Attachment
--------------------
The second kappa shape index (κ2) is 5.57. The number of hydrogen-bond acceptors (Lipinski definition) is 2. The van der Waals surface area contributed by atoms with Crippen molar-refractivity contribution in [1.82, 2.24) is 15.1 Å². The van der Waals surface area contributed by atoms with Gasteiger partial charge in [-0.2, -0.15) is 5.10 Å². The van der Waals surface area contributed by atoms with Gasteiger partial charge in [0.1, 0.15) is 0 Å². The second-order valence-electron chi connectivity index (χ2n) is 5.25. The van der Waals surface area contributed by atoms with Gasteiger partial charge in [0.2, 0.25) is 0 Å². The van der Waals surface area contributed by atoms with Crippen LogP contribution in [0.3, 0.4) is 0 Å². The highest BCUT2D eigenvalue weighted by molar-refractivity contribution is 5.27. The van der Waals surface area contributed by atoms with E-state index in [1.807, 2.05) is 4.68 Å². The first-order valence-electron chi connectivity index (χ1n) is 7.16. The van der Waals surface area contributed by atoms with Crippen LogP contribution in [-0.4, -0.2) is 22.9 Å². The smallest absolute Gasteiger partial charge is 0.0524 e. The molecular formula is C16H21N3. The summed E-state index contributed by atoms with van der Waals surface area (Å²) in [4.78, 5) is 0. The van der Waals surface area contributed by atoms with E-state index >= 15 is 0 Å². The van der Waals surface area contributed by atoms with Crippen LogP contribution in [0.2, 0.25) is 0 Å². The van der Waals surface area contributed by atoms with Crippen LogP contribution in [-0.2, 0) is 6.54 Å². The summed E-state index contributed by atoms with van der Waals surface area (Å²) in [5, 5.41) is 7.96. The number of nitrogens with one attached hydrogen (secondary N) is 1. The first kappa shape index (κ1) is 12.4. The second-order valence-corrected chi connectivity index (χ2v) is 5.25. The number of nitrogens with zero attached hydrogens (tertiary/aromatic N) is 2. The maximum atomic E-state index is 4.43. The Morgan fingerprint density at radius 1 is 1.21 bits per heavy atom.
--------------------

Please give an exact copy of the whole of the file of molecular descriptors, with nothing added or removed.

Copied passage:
The second kappa shape index (κ2) is 5.57. The number of hydrogen-bond acceptors (Lipinski definition) is 2. The van der Waals surface area contributed by atoms with Crippen molar-refractivity contribution in [1.82, 2.24) is 15.1 Å². The van der Waals surface area contributed by atoms with Gasteiger partial charge in [-0.2, -0.15) is 5.10 Å². The van der Waals surface area contributed by atoms with Gasteiger partial charge in [0.1, 0.15) is 0 Å². The second-order valence-electron chi connectivity index (χ2n) is 5.25. The van der Waals surface area contributed by atoms with Gasteiger partial charge in [0.2, 0.25) is 0 Å². The van der Waals surface area contributed by atoms with Crippen LogP contribution in [0.3, 0.4) is 0 Å². The highest BCUT2D eigenvalue weighted by molar-refractivity contribution is 5.27. The van der Waals surface area contributed by atoms with E-state index in [1.807, 2.05) is 4.68 Å². The first-order valence-electron chi connectivity index (χ1n) is 7.16. The van der Waals surface area contributed by atoms with Crippen LogP contribution in [-0.4, -0.2) is 22.9 Å². The smallest absolute Gasteiger partial charge is 0.0524 e. The molecular formula is C16H21N3. The summed E-state index contributed by atoms with van der Waals surface area (Å²) in [4.78, 5) is 0. The van der Waals surface area contributed by atoms with E-state index >= 15 is 0 Å². The van der Waals surface area contributed by atoms with Crippen LogP contribution in [0.2, 0.25) is 0 Å². The van der Waals surface area contributed by atoms with Crippen LogP contribution in [-0.2, 0) is 6.54 Å². The summed E-state index contributed by atoms with van der Waals surface area (Å²) in [5, 5.41) is 7.96. The number of nitrogens with one attached hydrogen (secondary N) is 1. The first kappa shape index (κ1) is 12.4. The second-order valence-corrected chi connectivity index (χ2v) is 5.25. The number of nitrogens with zero attached hydrogens (tertiary/aromatic N) is 2. The maximum atomic E-state index is 4.43. The Morgan fingerprint density at radius 1 is 1.21 bits per heavy atom.